Happy Mortal

This life, well-lived.

Indian Antibiotic Cocktails

My Drink of Choice

The mixed-bag that is modern pharmaceuticals has found its way into the water supplies of Patancheru, India, in fabulous quantities.  Says chemist Klaus Kuemmerer in an MSNBC report, “If you just swallow a few gasps of water, you’re treated for everything.”  The water is a cocktail of 21 different active ingredients used in generic drugs to treat, “hypertension, heart disease, liver ailments, depression, ulcers, gonorrhea . . .”

The problem, of course, is not only that daily consumption of this special punch is measurably bad for the Patancheru ecosystem (humans included), but it also increases the rate at which bacteria will evolve into untreatable forms.  So here’s another one for the Great American Freakout, transom–the pharmaceutical system is doing its darndest to give us super-bugs.  Enough of the antibiotic cyprofloxin is daily drained into this Indian water system to treat a city of 90,000.

It is true that India’s chemical dumping regulations are more lax than they are in countries in the U.S., but the plants that produce generics flourish because of the inflated prices of drugs in the U.S.A.  The discovery of drugs in the Indian water (at 150 times the levels of U.S. water sources) raises old questions of how to account for the unintended consequences of scientific advances.  Is the answer increased regulation?  Acceptance that there will always be harmful fallout?  Or should we stop “trying to fight nature” altogether?  Should we burn Alexander Flemming in effigy?

(thanks to the excellent architect-cultural-environmental BLDGBLOG for turning me on to this story).

6 Comments

  1. Strangely, just had a conversation about this last night. Strikes me that we’re in between two modeled systems here and we don’t know which fits. Do we let the “free market” of natural selection take care of our interaction with our environment? Or, are we just inventive enough as a species, and just enough out of control that we act over and above nature’s feedback mechanisms?

    I don’t know.

    These questions can be asked another way in regards to our ontological locus. Is our locus the natural or the technological? It seems that an answer to this question begins to tease apart answers to the dilemma posed in your post.

  2. Right. I think the distinction between the technological and the natural is helpful insofar as it gets at the issue of our relationship to the natural (dis)order. How much power do we have to affect the biosphere? And even if we have power are we just nature’s puppets?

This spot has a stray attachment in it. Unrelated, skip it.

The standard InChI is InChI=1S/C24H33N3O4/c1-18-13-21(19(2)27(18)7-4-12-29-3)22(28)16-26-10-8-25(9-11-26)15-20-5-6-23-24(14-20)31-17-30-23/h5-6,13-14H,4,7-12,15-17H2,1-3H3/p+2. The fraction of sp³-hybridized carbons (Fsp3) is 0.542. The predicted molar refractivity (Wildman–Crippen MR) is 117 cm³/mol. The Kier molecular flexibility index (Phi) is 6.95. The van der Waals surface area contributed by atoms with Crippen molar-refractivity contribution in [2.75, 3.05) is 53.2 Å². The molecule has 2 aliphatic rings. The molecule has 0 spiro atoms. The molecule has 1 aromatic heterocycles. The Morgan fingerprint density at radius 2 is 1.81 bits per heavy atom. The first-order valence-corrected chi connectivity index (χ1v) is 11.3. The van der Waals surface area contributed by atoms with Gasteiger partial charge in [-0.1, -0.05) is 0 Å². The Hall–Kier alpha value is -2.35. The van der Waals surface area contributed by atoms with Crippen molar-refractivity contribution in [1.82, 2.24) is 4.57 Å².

Of course, there is always the possibility that we have more than one ontological locus, more than one location for our being. Maybe we derive our being both from nature and from the technical. It also becomes difficult (as it does with any binary) to maintain a strict delineation between nature and technology. It seems pretty obvious that a jumbo jet is NOT natural. But if we are a part of nature, then how can our inventions exist in a different sphere? Or maybe, as Zizek claims, once we have life 2.0, everything else is automatically life 1.0. So maybe its technology all the way down.

    This reminds me of issues raised in The Pearly Gates of Cyberspace by Margaret Wertheim, in which Wertheim argues that cyberspace is the new sphere for the “I,” or the “soul.” She maintains that the dominant materialist cosmologies have left us without a theoretical space for phenomena that we consider extra-physical (the soul, identity, the “I”). For her, Cyberspace has opened up that spiritual space again. Wertheim’s answer to the charge that cyberspace is a physical phenomenon is not to deny its physicality but to describe it as an “emergent phenomenon”–a complex phenomenon that arises out of a multiplicity of simple interactions, but that cannot be reduced to its simple components.

    I don’t think Wertheim’s arguments (whatever they are worth) solve any of these questions, but they do provide another frame for thinking nature-technology.

  3. Cyberspace may actually end up providing us with eternal life. But that is a few years away. Meanwhile, we still exist here in meatspace, getting drugged by our upstream neighbors’ urine. Fun.

  4. Yeah, it’s real fun. The MSNBC report quoted one of the inhabitants of Patancheru as saying that when government official come to visit they won’t drink any of the water offered to them.

  5. Luckily for me, I have a deep well at the base of a state forest watershed, and my only upstream neighbors are woodpeckers, deer and bobcats. But I’m not always at the house.

    If there was ever a time to filter your water, and eat low on the food chain, it is now.

  6. I don’t know, sounds like vegan propaganda to me.